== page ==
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Sikhote-Alin iron meteorite. Structural classification is coarsest octahedrite type IIB. Weight is 183 grams. The Sikhote-Alin Meteorite was an observed fall on the Sikhote-Alin mountains in Siberia in 1947. An estimated 70 Tonnes of this iron-nickel meteorite made it to the ground. Two forms of this meteorite exist. The “Individual”, that is shown in a previous posting, is a broken piece of the main mass that continued to “burn up” in the atmosphere before hitting the ground. The “Shrapnel” form consists of torn and twisted fragments that formed when the meteoroid exploded near the ground or upon impaction. The sample shown above is a classic example of the “shrapnel” variety.

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Gibeon iron meteorite from Gibeon, Namibia. Structural class is fine octahedrite. Weight 57 grams. Photo is a cut, polished and acid etched slice of a single meteorite. The slice displays the classic Widmanstatten pattern (a.k.a. Thomson structure) found in some iron-nickel meteorites. This pattern results from the interweaving of crystals from two iron alloys, kamacite (low nickel) and taenite (high nickel). The Widmanstatten pattern is diagnostic of meteorites as this pattern cannot be duplicated in laboratories on Earth. To form this pattern the iron core of the asteroid must cool no faster than a couple of degrees every million years. In the gaps between the lamellae, a fine-grained mixture of kamacite and taenite called plessite can be seen. Upper photo was taken with a binocular microscope at 10x to show the detail of intergrown crystals.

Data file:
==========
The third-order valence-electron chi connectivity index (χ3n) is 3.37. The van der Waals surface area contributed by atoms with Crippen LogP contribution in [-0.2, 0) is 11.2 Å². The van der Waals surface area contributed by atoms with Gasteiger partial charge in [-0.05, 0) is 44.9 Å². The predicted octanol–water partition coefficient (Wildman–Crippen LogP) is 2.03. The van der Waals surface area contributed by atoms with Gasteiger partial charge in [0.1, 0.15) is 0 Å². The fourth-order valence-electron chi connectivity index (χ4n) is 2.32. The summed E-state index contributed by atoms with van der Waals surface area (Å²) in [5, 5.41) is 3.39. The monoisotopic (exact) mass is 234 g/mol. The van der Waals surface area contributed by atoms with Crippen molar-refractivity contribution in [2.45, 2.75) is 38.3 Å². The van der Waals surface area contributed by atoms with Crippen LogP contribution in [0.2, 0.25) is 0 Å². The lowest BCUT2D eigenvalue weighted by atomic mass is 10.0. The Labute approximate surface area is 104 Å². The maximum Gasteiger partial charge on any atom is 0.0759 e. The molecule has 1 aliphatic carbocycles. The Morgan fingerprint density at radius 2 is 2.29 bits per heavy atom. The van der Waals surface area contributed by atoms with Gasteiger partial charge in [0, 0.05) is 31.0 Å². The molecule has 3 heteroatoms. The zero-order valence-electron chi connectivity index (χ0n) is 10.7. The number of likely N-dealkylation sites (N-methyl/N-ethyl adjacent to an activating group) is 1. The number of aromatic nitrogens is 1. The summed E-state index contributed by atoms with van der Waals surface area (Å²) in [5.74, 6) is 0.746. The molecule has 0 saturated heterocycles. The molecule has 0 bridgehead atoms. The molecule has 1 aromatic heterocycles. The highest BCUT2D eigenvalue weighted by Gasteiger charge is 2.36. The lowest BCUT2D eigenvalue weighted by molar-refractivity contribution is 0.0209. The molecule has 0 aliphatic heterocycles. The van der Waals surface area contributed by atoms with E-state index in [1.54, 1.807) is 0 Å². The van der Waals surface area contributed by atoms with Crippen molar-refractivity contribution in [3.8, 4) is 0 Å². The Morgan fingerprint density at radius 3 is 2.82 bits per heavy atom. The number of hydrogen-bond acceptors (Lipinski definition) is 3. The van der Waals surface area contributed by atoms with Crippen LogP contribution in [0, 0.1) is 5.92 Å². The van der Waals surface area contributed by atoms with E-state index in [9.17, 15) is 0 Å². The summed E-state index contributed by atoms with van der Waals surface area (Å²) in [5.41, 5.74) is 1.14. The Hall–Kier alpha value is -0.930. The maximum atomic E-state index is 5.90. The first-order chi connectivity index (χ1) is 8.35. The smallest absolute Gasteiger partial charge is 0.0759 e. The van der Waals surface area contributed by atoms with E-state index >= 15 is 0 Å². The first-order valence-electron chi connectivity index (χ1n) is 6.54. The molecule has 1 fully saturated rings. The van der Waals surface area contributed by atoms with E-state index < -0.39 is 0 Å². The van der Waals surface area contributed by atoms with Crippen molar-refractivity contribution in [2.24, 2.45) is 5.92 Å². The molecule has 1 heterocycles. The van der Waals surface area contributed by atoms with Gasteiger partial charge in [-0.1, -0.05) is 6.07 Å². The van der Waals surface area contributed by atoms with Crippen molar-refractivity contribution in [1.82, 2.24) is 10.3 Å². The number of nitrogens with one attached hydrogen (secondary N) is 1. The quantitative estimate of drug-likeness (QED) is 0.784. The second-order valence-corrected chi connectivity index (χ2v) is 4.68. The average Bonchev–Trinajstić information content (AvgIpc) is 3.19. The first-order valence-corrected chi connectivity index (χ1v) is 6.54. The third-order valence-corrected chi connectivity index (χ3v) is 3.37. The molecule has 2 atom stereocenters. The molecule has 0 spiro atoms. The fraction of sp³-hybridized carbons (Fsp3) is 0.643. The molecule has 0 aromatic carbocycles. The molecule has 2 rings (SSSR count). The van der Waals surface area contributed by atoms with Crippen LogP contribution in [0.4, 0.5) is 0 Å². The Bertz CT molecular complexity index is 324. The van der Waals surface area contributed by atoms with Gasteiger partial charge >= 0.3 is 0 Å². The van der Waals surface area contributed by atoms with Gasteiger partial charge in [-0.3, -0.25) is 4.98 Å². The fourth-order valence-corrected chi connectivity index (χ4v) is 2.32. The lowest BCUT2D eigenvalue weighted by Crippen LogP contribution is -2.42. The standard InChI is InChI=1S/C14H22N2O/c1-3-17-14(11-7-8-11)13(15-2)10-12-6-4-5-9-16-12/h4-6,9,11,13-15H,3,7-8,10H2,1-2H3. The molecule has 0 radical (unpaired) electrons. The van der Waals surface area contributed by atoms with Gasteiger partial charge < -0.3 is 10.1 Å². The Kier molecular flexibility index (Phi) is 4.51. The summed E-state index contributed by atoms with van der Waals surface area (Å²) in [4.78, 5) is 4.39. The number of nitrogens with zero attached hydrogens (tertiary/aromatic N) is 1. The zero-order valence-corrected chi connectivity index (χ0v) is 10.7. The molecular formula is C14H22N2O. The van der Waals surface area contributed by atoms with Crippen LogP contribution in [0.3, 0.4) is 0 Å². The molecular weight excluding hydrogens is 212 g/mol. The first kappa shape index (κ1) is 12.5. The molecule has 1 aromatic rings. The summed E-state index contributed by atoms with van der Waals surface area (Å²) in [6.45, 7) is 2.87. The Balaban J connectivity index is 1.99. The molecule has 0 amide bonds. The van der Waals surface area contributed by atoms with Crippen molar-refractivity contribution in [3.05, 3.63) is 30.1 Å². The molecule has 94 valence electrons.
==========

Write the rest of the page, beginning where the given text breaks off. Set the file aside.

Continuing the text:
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Sikhote-Alin individual iron meteorite. Structural classification is coarsest octahedrite type IIB. Weight is 100 grams. Well developed regmaglypts (thumb prints) resulted from ablation of the meteoroid as it melted during flight.  The Sikhote-Alin Meteorite was an observed fall on the Sikhote-Alin mountains in Siberia in 1947. An estimated 70 Tonnes of this iron-nickel meteorite made it to the ground. Two forms of this meteorite exist. The “Individual” that is shown in this picture is a broken piece of the main mass that continued to “burn up” in the atmosphere before hitting the ground. The “Shrapnel” form consists of torn and twisted fragments that formed when the meteoroid exploded near the ground or upon impaction. The individuals of the Sikhote-Alin fall are one of the most sought after meteorites by collectors because of their exquisite shapes and character. 

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Campo del Cielo iron meteorite.  Structural classification is coarse octahedrite. The slice displays the classic Widmanstatten pattern (a.k.a. Thomson structure) found in some iron-nickel meteorites. This pattern results from the interweaving of crystals from two iron alloys, kamacite (low nickel) and taenite (high nickel). The Widmanstatten pattern is diagnostic of meteorites as this pattern cannot be duplicated in laboratories on Earth. To expose this pattern I first sliced the meteorite in half. Using various grades of emery cloth I polished the face of the sliced piece to a mirror finish. After polishing, the surface was etched with a 1:2 ratio mixture of 10% hydrochloric acid and 3% hydrogen peroxide. This creates a strong oxidizer in the presence of an acid, which is able to slowly eat away the iron. The varing rates of corrosion between the different iron alloys (kamacite and taenite) creates the Widmanstatten pattern of inter-locking iron crystals. The lower photo shows the intact meteorite. The middle photo shows the polished slice. The top photo shows the iron crystals that appear after etching.